Re: [mpls] [sfc] The first nibble issue associated with MPLS encapsulation

Stewart Bryant <> Thu, 14 April 2016 09:31 UTC

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To: Eric C Rosen <>, Alexander Vainshtein <>, Greg Mirsky <>
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From: Stewart Bryant <>
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Date: Thu, 14 Apr 2016 10:31:32 +0100
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Cc: "" <>, "" <>, "Dr. Tony Przygienda" <>
Subject: Re: [mpls] [sfc] The first nibble issue associated with MPLS encapsulation
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I am not sure zero is PW so much as "type undefined - don't ECMP".
That was certainly the definition that we were talking about at the

The nibble value  is recorded in the IP types registry
and any wish to take another value really needs to be discussed
with the INT area.

Also the code space is so small that we really need to be super
conservative in its allocation. Given it's true purpose,
I suggest that we only have the unused deprecated values
of 0 (taken), 1 (taken), 2, 3 and possibly 5 available for use (for ever).
Seven and up really should be kept available to the IP protocol itself.

Five of course was deployed. It was used for some form of streaming
protocol, but it is probably safe to assume that it is no longer in
the wild.

Whilst Eric makes a case for 5, I think there is also a strong
case for zero.

If there is a need for subtyping zero for wireshark etc, we could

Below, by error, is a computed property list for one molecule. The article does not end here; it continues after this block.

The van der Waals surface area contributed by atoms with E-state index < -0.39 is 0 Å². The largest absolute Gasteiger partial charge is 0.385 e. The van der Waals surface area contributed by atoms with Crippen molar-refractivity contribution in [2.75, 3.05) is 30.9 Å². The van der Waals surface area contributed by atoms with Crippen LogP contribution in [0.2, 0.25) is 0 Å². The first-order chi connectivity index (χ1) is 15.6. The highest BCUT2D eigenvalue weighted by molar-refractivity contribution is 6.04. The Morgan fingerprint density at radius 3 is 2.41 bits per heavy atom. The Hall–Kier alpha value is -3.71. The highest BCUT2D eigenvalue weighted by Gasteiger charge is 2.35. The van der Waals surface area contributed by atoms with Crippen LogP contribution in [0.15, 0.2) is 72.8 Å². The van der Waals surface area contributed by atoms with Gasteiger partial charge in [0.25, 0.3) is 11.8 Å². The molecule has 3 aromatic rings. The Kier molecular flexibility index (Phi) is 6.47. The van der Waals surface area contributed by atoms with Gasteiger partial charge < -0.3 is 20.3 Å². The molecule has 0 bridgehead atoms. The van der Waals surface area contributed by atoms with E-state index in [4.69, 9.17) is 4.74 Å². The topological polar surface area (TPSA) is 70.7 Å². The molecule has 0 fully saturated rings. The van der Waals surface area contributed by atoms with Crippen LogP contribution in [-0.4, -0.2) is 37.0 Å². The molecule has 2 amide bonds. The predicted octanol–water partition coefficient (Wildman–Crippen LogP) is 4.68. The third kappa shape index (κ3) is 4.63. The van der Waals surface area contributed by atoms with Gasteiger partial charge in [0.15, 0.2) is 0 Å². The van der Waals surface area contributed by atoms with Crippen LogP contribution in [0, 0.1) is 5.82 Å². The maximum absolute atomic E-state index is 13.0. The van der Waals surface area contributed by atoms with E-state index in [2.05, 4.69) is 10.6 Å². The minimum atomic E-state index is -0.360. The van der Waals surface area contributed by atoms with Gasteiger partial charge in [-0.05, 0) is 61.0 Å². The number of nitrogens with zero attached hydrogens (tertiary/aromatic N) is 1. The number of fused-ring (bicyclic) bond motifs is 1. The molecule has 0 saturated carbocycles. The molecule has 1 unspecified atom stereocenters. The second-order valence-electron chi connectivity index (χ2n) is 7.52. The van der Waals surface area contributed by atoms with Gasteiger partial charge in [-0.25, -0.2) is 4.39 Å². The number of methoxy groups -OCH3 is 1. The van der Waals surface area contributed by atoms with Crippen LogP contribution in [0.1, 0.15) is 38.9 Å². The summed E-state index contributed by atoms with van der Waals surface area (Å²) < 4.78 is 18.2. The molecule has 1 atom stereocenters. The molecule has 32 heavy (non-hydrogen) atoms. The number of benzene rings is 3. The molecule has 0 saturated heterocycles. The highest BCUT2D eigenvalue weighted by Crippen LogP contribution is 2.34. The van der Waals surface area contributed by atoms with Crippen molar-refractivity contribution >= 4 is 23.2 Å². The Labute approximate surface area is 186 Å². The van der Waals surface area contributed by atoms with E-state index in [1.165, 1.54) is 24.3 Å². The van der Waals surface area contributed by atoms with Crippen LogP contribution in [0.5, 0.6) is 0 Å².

take a look at what the use is made of the second nibble in
PWs and see if there is a set of values never in practise used
and thus available for subtyping.

- Stewart

On 11/04/2016 15:19, Eric C Rosen wrote:
> (Removed sfc from the cc-list, this seems out of scope for that WG.)
> In designing the BIER header, the BIER WG is free to mandate any value 
> it chooses in the first nibble.  These values do not come from a 
> "first nibble" registry.
> It seems prudent to put a value like 5 for the following reasons:
> - If a BIER packet is being parsed by an off-line tool, this is a good 
> hint (though just a hint) that the packet is actually a BIER packet;
> - If a BIER packet is traveling through an MPLS tunnel, and it 
> traverses a node that does its MPLS load splitting by guessing at the 
> type of the payload, then this is  a good hint that the MPLS payload 
> is not IPv4, IPv6, or PW.
> This strategy does incur a risk.  Suppose IPv5 gets designed, 
> implemented, and deployed, and folks start to deploy hardware that 
> does MPLS load balancing by inspecting the IPv5 headers of the MPLS 
> payloads.  If a BIER packet is traversing an MPLS tunnel, 
> inappropriate load splitting may occur if the hardware thinks the 
> payload is IPv5 rather than BIER.
> This particular risk doesn't seem very significant to me.
> Thus I don't think there's anything here that needs fixing.
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